Abstract: Soft and porous CaO-SiO2 powders (CaSiO3, Ca2SiO4, Ca3SiO5) were fabricated by organic-inorganic solution technique. Calcium nitrate and Ludox SK silica sol were dissolved in D.I. water and then 5 wt% polyvinyl alcohol solution was added as a polymeric carrier. The metal cations were dispersed well in solution and a homogeneous polymeric network was formed. The organic-inorganic precursor gels were turned to porous powder having volume expansion through an
explosive oxidation reaction during calcination process. The polyvinyl alcohol content and heating rate were affected on the explosive reaction behavior. It may be speculated that the reaction between oxygen and unstable calcium cations resulted in the vigorous exothermic reaction and simultaneously the reaction made extensive void, which is accompanied with volume expansion in the powder structure, by the thermal decomposition in a moment of organic substance, polyvinyl alcohol. The
porous powders were crystallized at relatively lower temperatures, and the crystalline development was dependent on the polymer content.
Abstract: The SiC powder of median size 0.8 µm was mixed with polyacrylic acid (PAA, dispersant) in a 0.3 M-R(NO3)3 solution (R=Yb, Y, Gd, Sm, Nd and La) at pH 5 to adsorb uniformly the sintering additive (R3+ ion) on the SiC surface. The addition of PAA to the SiC suspension with R3+ ion increased the amount of R3+ ion fixed to SiC particles. The aqueous 30 vol% SiC suspension with 0.52 mass% PAA and 1.50 mass% R2O3 (as R3+ ion) against the mass of SiC, was consolidated by filtration through a gypsum mold to form green compacts of 50-52 % of theoretical density. The consolidated green compacts were hot–pressed under a pressure of 39 MPa at 1950°C for 2 h in an Ar flow. The green compacts were densified with grain growth to 76 - 99 % relative density. The addition of smaller R3+ ion was effective to enhance the sinterability of SiC and also to achieve smaller grain size of SiC. The sintering mechanisms were discussed based on the analysis of the shrinkage curves of SiC/R2O3 compacts during the hot-pressing.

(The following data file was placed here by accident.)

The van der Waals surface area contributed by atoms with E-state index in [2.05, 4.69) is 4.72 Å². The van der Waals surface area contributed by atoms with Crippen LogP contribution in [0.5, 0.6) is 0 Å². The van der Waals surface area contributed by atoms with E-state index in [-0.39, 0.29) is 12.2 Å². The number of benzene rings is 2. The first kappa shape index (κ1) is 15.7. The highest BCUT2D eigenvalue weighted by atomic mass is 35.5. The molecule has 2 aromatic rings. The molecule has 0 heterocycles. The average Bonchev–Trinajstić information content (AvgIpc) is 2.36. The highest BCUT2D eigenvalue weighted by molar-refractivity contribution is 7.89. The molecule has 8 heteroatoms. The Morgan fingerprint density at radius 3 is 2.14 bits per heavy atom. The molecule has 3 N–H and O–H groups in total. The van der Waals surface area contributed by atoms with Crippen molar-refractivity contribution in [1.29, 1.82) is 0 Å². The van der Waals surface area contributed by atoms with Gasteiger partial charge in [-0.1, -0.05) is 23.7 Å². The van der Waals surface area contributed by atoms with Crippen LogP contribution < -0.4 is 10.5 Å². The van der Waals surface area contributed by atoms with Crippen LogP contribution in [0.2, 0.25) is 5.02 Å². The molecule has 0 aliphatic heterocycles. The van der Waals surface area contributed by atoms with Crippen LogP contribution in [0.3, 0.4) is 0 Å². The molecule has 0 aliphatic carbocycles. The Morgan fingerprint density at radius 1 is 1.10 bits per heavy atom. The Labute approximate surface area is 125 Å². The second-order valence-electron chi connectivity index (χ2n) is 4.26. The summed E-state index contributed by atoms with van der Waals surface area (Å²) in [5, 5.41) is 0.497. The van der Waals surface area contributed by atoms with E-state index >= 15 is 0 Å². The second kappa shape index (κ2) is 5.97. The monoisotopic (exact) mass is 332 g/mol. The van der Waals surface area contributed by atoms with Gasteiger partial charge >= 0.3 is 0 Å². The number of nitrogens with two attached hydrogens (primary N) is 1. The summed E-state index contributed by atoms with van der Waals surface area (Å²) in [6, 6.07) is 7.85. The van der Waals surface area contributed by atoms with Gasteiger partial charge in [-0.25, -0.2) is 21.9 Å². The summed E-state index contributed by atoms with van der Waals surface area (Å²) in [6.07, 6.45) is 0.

Abstract: Ceramic foams containing MoSi2 were prepared by a self-blowing process of poly-silsesquioxane with MoSi2 as filler. Ceramic foams prepared by polymer pyrolysis were composed of MoSi2 and silicon oxycarbide glass matrix. Densities, pore sizes and mechanical properties of ceramic foams were depended on the filler content and heating rate for curing of polymer. Depending on the foaming condition, ceramic foams with a density of 1.2∼0.4 and a compressive strength of 3∼30 MPa were obtained.
Abstract: Gelcasting has been expected as a promising approach to prepare near-net-shaped ceramic products. The preparation of highly concentrated gelcasting slip is one of key point in this process. The rheological behavior of concentrated silicon nitride gelcasting slip was investigated with the structure effect of polymeric dispersant and the ratio of dispersant to acrylamide monomer in order to
prepare highly concentrated gelcasting slip. The slip was prepared by ball milling of silicon nitride batch composed of acrylamide monomer and polymeric dispersant after premixing them by an attritor. The slip mixed with initiator will be deaired in vacuum and cast into molds, and then polymerized. The consolidated green body will be obtained by drying the gelated slip. The polymeric dispersants with different kinds of polyelectrolyte were poly(methylmetacrylic ammonium salt), poly(acrylic ammonium salt), and poly(acrylic amine salt). Before the polymerization of gelcasting slip, the viscosity vs. shear rate was measured to evaluate the rheological behavior of the slip. In case of using the polyacrylic amine salt (PAAm), the high solid loading of silicon nitride slip was obtained up to 47vol% with a low viscosity.
Abstract: Selected MPEG-b-PDLLA block copolymers have been synthesized by ring-opening
polymerization with systematic variation of the chain lengths of the resident hydrophilic and hydrophobic blocks. The size and shape of the micelles that spontaneously form in solution are then controlled by the characteristics of the block copolymer template. All the materials prepared in this study showed the tunable pore size of 20-80Å with the increase of hydrophobic chain lengths and up
to 660m2/g of specific surface area. The formation mechanism of these nanoporous structures obtained by controlling the micelle size has been confirmed using both liquid and solid state 13C and 29Si NMR techniques. This work verifies the formation mechanism of nanoporous structures in which the pore size and wall thickness are closely dependent on the size of hydrophobic cores and
hydrophilic shells of the block copolymer templates.
Abstract: Recently we have introduced a novel processing concept of sialon components
implying that an extra liquid phase that is thermodynamically compatible with sialon phases is introduced by increasing the O/N ratio in the general formula (Yb+Y)xSi12-(3x+n)Al3x+nOnN16- n while keeping constant the Yb, Y, Si, and Al proportions. By increasing the oxygen content from its stoichiometric value of 5.16 to 15 eq%, a series of powder mixtures were prepared and their overall compositions are located slightly above the homogeneity region of the a-